I must say, I love August. Not for the heat. Not for the humidity. Not for the dried, brittle grass that crunches underfoot. Nope, I love August for one wonderful reason. Tomatoes. Gorgeous, plump fruits that smell of sunshine. Fat, juicy orbs of pure luscious goodness. I am not, of course, talking about tomatoes found in grocery stores, not even those that claim to be vine-grown and/or organic. I’m talking about the ones grown in the backyard. Carefully tended and watered through May, June, July, and into August. Each week and then month passing with great anticipation. Waiting and waiting for the first little, hard green tomatoes to appear, then watching and waiting as they grown and ripen, as that first blush of orange appears, almost imperceptibly, and then spreads and deepens, slowly, so slowly, until finally, finally, finally, one ripens to a deep red. And then, oh my, it is happily devoured. (Unless the rabbits get to it first, which sometimes happens.)
How to consume such succulent fruits? There are so many ways. My favorite? Eating one like an apple, with juices running down the chin and dripping onto the boards of the deck. If you’ve never eaten a tomato this way, you really must try it. Another favorite is a tomato sandwich. Mashed avocado smeared on one slice of bread, mayonnaise on another, with thickly sliced tomato layered in-between. Heavenly. For me, those two methods of consumption have always been the best. There is no need to dress-up real tomatoes, no need to alter them. Doing so seems almost criminal.
And yet, wouldn’t you know it, I’ve found an exception. Recently perusing a few recipes from Nigel Slater, I came upon his version of tomato laksa (which I subsequently altered). It intrigued me. Puree tomatoes with lemongrass, cilantro, hot peppers, and garlic? Simmer the paste with coconut milk and broth? Serve over tender soba noodles? Prepared in about 20 minutes? Yes, oh yes. Please. But wait…. I have to puree my beautiful lovelies? That seems almost unthinkable. And yet, I just had to try the laksa. And I am so very glad I did. It is indescribably good.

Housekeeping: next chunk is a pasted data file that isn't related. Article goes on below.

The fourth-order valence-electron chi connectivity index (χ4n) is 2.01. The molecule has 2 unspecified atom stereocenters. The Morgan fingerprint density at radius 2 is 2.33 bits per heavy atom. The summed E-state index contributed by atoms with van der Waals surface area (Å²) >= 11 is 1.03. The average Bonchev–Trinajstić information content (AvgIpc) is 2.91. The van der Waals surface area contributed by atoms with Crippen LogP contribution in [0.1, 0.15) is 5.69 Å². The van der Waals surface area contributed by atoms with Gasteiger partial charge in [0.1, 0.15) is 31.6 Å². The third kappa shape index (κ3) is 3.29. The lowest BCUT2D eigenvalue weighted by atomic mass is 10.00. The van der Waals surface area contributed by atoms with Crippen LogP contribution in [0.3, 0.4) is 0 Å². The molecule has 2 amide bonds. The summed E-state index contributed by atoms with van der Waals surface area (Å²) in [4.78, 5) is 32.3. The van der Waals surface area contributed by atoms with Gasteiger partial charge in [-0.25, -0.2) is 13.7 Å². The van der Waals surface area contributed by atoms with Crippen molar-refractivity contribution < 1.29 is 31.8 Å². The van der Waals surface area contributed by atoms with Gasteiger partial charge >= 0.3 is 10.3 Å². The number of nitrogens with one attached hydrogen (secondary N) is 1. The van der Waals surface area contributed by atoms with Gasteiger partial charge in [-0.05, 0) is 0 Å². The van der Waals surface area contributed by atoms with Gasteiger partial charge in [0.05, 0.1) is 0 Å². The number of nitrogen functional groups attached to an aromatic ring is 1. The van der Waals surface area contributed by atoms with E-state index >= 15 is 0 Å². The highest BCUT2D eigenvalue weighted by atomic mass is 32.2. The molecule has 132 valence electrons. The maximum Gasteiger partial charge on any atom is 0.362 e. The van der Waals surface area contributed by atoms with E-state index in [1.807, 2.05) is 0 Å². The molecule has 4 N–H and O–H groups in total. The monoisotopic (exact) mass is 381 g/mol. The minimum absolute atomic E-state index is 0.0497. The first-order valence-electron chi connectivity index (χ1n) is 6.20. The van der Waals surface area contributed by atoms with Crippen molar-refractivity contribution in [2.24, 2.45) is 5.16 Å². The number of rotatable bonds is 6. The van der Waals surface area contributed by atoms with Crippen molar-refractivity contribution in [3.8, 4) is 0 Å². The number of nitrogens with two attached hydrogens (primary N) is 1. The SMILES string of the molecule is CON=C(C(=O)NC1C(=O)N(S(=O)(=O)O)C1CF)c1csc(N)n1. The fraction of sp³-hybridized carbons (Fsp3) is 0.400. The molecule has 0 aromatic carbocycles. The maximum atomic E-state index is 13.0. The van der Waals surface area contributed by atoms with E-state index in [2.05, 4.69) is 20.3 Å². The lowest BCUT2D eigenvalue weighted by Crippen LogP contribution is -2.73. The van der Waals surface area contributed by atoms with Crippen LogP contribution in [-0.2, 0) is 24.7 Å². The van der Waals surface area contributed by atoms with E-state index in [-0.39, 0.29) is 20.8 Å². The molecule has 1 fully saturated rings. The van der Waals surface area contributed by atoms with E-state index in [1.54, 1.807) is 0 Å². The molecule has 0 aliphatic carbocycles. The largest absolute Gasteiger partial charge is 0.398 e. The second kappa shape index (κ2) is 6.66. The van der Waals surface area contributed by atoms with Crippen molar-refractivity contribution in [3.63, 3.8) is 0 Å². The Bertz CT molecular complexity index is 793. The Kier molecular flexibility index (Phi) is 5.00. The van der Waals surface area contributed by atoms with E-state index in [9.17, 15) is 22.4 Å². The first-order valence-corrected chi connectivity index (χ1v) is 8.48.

I first made this laksa about two weeks ago. Since then, I’ve made it three times more. Paulo and I just can’t seem to get enough of it. Indescribably good, as I said. So good, in fact, that I’ve been devising a way to prepare it once August is over, once those backyard, homegrown tomatoes are nothing but a ruby memory. I considered using store-bought fresh tomatoes, but off-season they aren’t particularly good. What is better, likely, is a 28-ounce can of high-quality organic termaters. I can keep a supply of them on hand in the cupboard, and make the laksa each and every time the mood strikes. A taste of August in the middle of winter.
Just a few cooking notes. If you have access to lemongrass, then absolutely use it. The subtlety and depth of its flavor can’t be duplicated. If, however, you don’t have an Asian grocery (or other source) nearby, then use the lemon substitute described below. Soba noodles are wonderful in this dish, but you can use whatever you wish. Next time I make it, I plan to serve it with brown rice. The broth is wonderful as soon as it is ready, but it is so very good, even better, after having sat for a while, or reheated the next day. Whatever you do, give this recipe a shot. You immediately will become happily addicted.
Fragrant Tomato Laksa
2 lb tomatoes
1 bunch cilantro (about 3 oz)
2 cloves garlic
2 stalks lemongrass, tender cores only (or the zest and juice of 1 lemon)
2 to 4 bird’s eye chiles (or other very hot chiles)
1 tsp salt
1 2/3 cups coconut milk (not low-fat)
1 2/3 cups vegetable broth
8 oz broccoli florets (or other veggies)
8 oz cooked chicken or tofu, cut into bite-sized pieces (optional)
8 oz soba noodles (or whole wheat thin spaghetti)
In a processor or blender puree the tomatoes, cilantro, garlic, lemongrass, and chiles into a smooth paste. Pour into a saucepan along with the salt, and simmer over medium heat until the puree has lost its rawness, about 3 minutes. Add the coconut milk and broth and simmer for another 5 minutes. Add the broccoli, along with the chicken or tofu if using. Continue to simmer until the florets are just tender and the chicken/tofu is heated through, about 7 minutes or so.
While the broth is simmering, cook the soba noodles in boiling water until tender. Drain.
To serve, put the noodles into individual bowls and ladle the broth over top. (The broth is also good served at room temperature, and is even better the next day.)